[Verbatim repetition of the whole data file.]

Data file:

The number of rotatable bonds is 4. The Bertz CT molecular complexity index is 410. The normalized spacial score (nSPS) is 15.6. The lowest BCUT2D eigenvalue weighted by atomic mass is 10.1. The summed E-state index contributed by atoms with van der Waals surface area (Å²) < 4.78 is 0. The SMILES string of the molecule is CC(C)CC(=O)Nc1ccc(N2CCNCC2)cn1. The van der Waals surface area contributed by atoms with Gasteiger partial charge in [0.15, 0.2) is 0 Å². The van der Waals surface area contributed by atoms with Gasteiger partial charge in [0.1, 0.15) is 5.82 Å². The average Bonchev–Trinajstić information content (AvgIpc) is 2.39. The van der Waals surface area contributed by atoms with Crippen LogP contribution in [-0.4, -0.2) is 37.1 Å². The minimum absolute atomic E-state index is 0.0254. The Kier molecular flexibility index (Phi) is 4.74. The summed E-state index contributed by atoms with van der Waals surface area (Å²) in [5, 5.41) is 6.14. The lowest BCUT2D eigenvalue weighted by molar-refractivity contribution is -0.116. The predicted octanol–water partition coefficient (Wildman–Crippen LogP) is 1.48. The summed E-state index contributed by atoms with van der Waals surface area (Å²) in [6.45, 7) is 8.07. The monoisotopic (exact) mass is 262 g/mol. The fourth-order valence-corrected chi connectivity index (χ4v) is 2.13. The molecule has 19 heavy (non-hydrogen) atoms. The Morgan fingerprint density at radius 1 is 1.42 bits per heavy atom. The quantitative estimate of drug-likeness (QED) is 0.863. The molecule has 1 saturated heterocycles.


The number of rotatable bonds is 4. The Bertz CT molecular complexity index is 410. The normalized spacial score (nSPS) is 15.6. The lowest BCUT2D eigenvalue weighted by atomic mass is 10.1. The summed E-state index contributed by atoms with van der Waals surface area (Å²) < 4.78 is 0. The SMILES string of the molecule is CC(C)CC(=O)Nc1ccc(N2CCNCC2)cn1. The van der Waals surface area contributed by atoms with Gasteiger partial charge in [0.15, 0.2) is 0 Å². The van der Waals surface area contributed by atoms with Gasteiger partial charge in [0.1, 0.15) is 5.82 Å². The average Bonchev–Trinajstić information content (AvgIpc) is 2.39. The van der Waals surface area contributed by atoms with Crippen LogP contribution in [-0.4, -0.2) is 37.1 Å². The minimum absolute atomic E-state index is 0.0254. The Kier molecular flexibility index (Phi) is 4.74. The summed E-state index contributed by atoms with van der Waals surface area (Å²) in [5, 5.41) is 6.14. The lowest BCUT2D eigenvalue weighted by molar-refractivity contribution is -0.116. The predicted octanol–water partition coefficient (Wildman–Crippen LogP) is 1.48. The summed E-state index contributed by atoms with van der Waals surface area (Å²) in [6.45, 7) is 8.07. The monoisotopic (exact) mass is 262 g/mol. The fourth-order valence-corrected chi connectivity index (χ4v) is 2.13. The molecule has 19 heavy (non-hydrogen) atoms. The Morgan fingerprint density at radius 1 is 1.42 bits per heavy atom. The quantitative estimate of drug-likeness (QED) is 0.863. The molecule has 1 saturated heterocycles.